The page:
Genomic DNA was isolated from peripheral blood using standard protocols and exome sequencing for the mother and the index patient was performed on an Illumina platform. Exome Sequencing data was analyzed using an updated version of our in-house, open-source, semi-automated bioinformatics pipeline that has been previously described. [12, 13] Once a candidate variant list was generated by the pipeline, variants identified through the X-linked inheritance models were first assessed as the family pedigree was strongly suggestive of an X-linked inheritance pattern. Next, the candidate variant list was screened for variants in IKBKG (to rule out NEMO deficiency) as well as primary atopic disorder genes. In addition, a phenotype-driven approach was also employed to identify variants in genes that may be associated with clinical features such as eczema, allergy, asthma, dermatitis, atopy (associated MeSH and HPO terms) present in the index patient.

Confirmation of the EDA variant identified through exome sequencing in the index patient and the mother was done using Sanger sequencing.

Primer sequences

F: 5′ TCCCTTGCTACAGCTGTGTG 3′

R: 5′ CGTATGCCAACGGTACCTCA 3′

Availability of data and materials

Not applicable.

Abbreviations

DSG1:

Desmoglein 1

DSP:

Desmoplakin

ED:

Ectodermal dysplasia

EDA:

Ectodysplasin A

EDAR:

EDA receptor

EDARADD:

EDAR-associated death domain

ES:

Exome sequencing

FLG:

Filaggrin

IKBKG:

Inhibitor of nuclear factor kappa B kinase regulatory subunit gamma

NEMO:

NF-κB essential modulator

NF-κB:

Nuclear factor kappa B

SPINK5:

Serine peptidase inhibitor Kazal Type 5

TNF:

Tumor necrosis factor

XLHED:

X-linked hypohidrotic ectodermal dysplasia

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Acknowledgements

We thank the patients and their families for participating in this study. We also thank Lauren Muttucomaroe for enrollment of patients into the study and Valerie Tolsma for providing study administration and logistic support.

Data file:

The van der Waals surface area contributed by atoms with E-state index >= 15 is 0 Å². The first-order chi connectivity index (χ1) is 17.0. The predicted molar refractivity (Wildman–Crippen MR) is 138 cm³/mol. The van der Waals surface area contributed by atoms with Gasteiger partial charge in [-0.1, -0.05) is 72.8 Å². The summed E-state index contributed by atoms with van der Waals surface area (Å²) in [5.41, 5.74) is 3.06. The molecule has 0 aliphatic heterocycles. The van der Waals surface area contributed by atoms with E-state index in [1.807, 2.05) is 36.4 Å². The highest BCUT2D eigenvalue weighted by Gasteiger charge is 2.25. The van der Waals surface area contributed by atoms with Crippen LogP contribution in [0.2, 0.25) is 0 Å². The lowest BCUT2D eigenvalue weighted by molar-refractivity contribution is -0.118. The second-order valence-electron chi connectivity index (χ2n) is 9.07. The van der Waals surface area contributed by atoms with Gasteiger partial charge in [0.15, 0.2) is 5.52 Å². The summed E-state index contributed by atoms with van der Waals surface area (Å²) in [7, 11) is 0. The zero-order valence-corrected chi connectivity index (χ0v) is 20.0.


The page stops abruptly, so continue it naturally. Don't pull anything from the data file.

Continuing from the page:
Funding

Funding for this work was received from Genome British Columbia − SIP007. SET is supported by a Tier 1 Canada Research Chair in Pediatric Precision Health.

Author information

Affiliations

Authors

Contributions

BPM analyzed the exome sequencing data, contributed to the molecular diagnosis and designed the report. KDB, SL and MS performed the molecular studies (DNA extraction, Sanger sequencing and analysis). PAR, CDK and WWW contributed to the bioinformatics pipeline used for the analysis of the exome sequencing data. CMB, ESC and SET contributed to the case presentation, diagnosis and clinical management of the family. BPM, KDB and SET prepared the first draft of the manuscript. All authors contributed to the review and editing of the final manuscript draft. All authors read and approved the final manscript.

Corresponding author

Correspondence to Stuart E. Turvey.

Ethics declarations

Ethics approval and consent to participate

Research study protocols were approved by our institutional review board (H09-01228). Two members of the family (the affected child and his mother) were enrolled. Written informed consent for genetic testing and participation was provided by the mother for her child.

Consent for publication

Manuscript was shared with the family in advance of submission and legal guardian gave consent to proceed with publication.

Competing interests

VA has been a member of the advisory board for AVIR Pharma. ESC has received research support from DBV Technologies, has been a member of advisory boards for Pfizer, Pediapharm, Leo Pharma, Kaleo, DBV, is a member of the healthcare advisory board for Food Allergy Canada, was an expert panel and coordinating committee member of the National Institute of Allergy and Infectious Diseases (NIAID)-sponsored Guidelines for Peanut Allergy Prevention, is co-lead of the CSACI oral immunotherapy guidelines, and is a member of the committee for the American Gastroenterological Association & AAAAI/ACAAI Joint Task Force guidelines on the management of eosinophilic esophagitis.

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Modi, B.P., Del Bel, K.L., Lin, S. et al. Exome sequencing enables diagnosis of X-linked hypohidrotic ectodermal dysplasia in patient with eosinophilic esophagitis and severe atopy. Allergy Asthma Clin Immunol 17, 9 (2021). https://doi.org/10.1186/s13223-021-00510-z

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Keywords

  • X-linked hypohidrotic ectodermal dysplasia
  • EDA
  • Atopy
  • Exome sequencing